Sparsh said...

Prasun,

Could you give a more detailed accounting of your projected tank and tank regiment numbers? They don't add up. For instance the ~700 upgraded T-72s come nowhere even close to 34 regiments.

Prasun K Sengupta said...

To Sparsh: The numbers don't add up as yet because the total number of T-72M1s to be upgraded has not yet been decided upon. Out of the 2,356 T-72s acquired, only 692 have been upgraded to the CIA standard. The next tranche to be upgraded is supposed to be about 900 units for which competing offers have been received from Rosoboronexport/Uralvagonzavod JSC, ZTS-Martin of Slovakia, Ulraine's Kharkiv Morozov Machine Building Design Bureau. and from the DRDO (this being the Tank Ex).

Sparsh said...

Prasun,

A few points:

[1] If the Army wants 34 regiments of upgraded T72s then the number of T-72s to upgrade is pretty clear na?

[2] I thought the original intent was to get 1657 T-90s (310 + 347 + 1000). Why was this scaled down to 1409 T-90s?

[3] Lastly, what is your source for these prospective numbers? Just curious.

Maximus said...

I second sparsh on the numbers. I really can't locate the 2nd batch of 330 tanks elsewhere. Also i noticed there's no mention of the deal to produce 1000 tanks at HVF using ToT, on which Ajai Shukla has widely discussed on his blog.

It was always 310 + 1000 + 347 = 1,657.

That would tell why the Army wants 1,657 Active Proctection Systems as mentioned in this post.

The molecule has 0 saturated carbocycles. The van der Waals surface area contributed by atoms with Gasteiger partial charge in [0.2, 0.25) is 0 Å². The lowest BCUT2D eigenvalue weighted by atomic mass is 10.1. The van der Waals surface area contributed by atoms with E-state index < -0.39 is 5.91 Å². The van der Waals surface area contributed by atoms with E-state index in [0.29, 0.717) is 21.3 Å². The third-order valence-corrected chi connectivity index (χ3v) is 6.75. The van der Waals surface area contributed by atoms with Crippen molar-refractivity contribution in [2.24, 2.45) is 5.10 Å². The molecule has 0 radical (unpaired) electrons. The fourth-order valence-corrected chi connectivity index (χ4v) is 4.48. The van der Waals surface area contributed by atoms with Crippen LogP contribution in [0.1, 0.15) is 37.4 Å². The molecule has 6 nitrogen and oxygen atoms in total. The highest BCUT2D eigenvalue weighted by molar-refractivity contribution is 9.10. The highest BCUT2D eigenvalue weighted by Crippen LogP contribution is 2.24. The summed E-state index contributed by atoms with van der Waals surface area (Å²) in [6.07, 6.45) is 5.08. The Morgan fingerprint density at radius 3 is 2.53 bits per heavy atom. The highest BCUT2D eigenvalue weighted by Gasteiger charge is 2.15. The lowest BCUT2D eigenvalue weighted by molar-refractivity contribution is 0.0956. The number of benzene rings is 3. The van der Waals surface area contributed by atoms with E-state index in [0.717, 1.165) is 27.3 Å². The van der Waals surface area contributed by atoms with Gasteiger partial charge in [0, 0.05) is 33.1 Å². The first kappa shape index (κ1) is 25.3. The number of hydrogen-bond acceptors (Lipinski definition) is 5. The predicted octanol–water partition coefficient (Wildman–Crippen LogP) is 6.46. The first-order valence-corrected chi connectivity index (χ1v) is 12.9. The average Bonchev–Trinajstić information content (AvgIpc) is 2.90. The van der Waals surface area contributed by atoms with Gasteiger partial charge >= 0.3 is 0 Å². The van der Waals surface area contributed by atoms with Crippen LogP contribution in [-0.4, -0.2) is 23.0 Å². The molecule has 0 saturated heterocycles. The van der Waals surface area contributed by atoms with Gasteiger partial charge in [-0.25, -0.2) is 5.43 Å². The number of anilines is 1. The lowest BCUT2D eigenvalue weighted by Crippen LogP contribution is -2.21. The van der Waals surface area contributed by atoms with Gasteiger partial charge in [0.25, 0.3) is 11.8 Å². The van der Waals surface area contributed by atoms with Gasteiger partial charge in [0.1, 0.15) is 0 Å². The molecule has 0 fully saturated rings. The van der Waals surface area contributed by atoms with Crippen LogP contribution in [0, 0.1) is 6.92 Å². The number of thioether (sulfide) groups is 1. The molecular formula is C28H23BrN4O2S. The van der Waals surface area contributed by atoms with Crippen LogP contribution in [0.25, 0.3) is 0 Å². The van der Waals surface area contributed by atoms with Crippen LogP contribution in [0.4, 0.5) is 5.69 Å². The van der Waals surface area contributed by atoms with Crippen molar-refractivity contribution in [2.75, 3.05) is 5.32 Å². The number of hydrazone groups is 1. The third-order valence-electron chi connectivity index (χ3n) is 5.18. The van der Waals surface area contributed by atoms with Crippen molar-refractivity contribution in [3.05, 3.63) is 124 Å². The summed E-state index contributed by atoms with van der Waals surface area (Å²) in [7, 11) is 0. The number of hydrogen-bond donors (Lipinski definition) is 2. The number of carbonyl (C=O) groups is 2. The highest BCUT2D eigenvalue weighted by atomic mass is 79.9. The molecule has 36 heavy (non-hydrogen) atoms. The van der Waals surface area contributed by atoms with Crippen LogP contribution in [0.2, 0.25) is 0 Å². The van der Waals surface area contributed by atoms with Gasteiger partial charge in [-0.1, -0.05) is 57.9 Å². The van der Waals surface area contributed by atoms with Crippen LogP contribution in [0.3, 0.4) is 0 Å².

One more thing, are you sure about the ASrjun numbers being revised to 248 from the initial 124? But i guess it's still not enough for the CRVC to break even.

No offence meant, just wanted some clarification...

Anonymous said...

Prasun, What is the cover on T-90 ?

It looks like T-90 comes with leather upholstery.

Anonymous said...

[3] Lastly, what is your source for these prospective numbers? Just curious.

this guy will never give. when i asked last time he told me that he cannot spoon feed me!!##@@

Prasun K Sengupta said...

The licenced-production of T-90Ms will take place in tranches, 347 being the first tranche. Subsequent tranches will follow in future. I never said anywhere that the licenced-production will start and end with 347 T-90Ms. That was also clearly explained in the interview given by the present COAS to FORCE magazine's January 2009 issue in which the T-90M's procurement breakdown was given. Furthermore, the APS systems being procured are not just for MBTs, but also for the BMP-2K ICVs. It must also be noted that the figure of 1,000 T-90s floating around applies to the total number of such MBTs to be procured by India as per the commitment given to Russia way back in 1998, and NOT 1,000 + 310 + 330 +347. That commitment figure of 1,000 as since been increased by another 400+. What Russia is now proposing is that if OFB is unable to licence-produce the first 347 T-90Ms on time, then the follow-on agreement on the planned licence-production of 400+ T-90Ms can be modified into an off-the-shelf procurement of the futuristic T-95 FMBT.

To Anon@1:25AM: Firstly, I'm not in the habit of sharing my sources of information with anonymous entities. Also, since my blog entries are not academic disertations I'm not obliged to give any references or bibliographies to satisfy anyone's curiosity. Nor am I insisting that you or anyone else believe me, as I don't require your approval or disapproval to establish my credibility. What you may or may not believe and how you judge the contents of my blog is of no consequence to me whatsoever, period.

Xerses said...

Prasun
What is your comment on the T-90M's 52-cal 2A46M-5 Rapira smoothbore main gun? How is the ammo storage handled in the M version?

Does the Army's plan to accomodate just 248 Arjuns sound the still-
birth of the Mk2?

Is the DRDO developing a dedicated tank-killer like the Terminator?

Prasun K Sengupta said...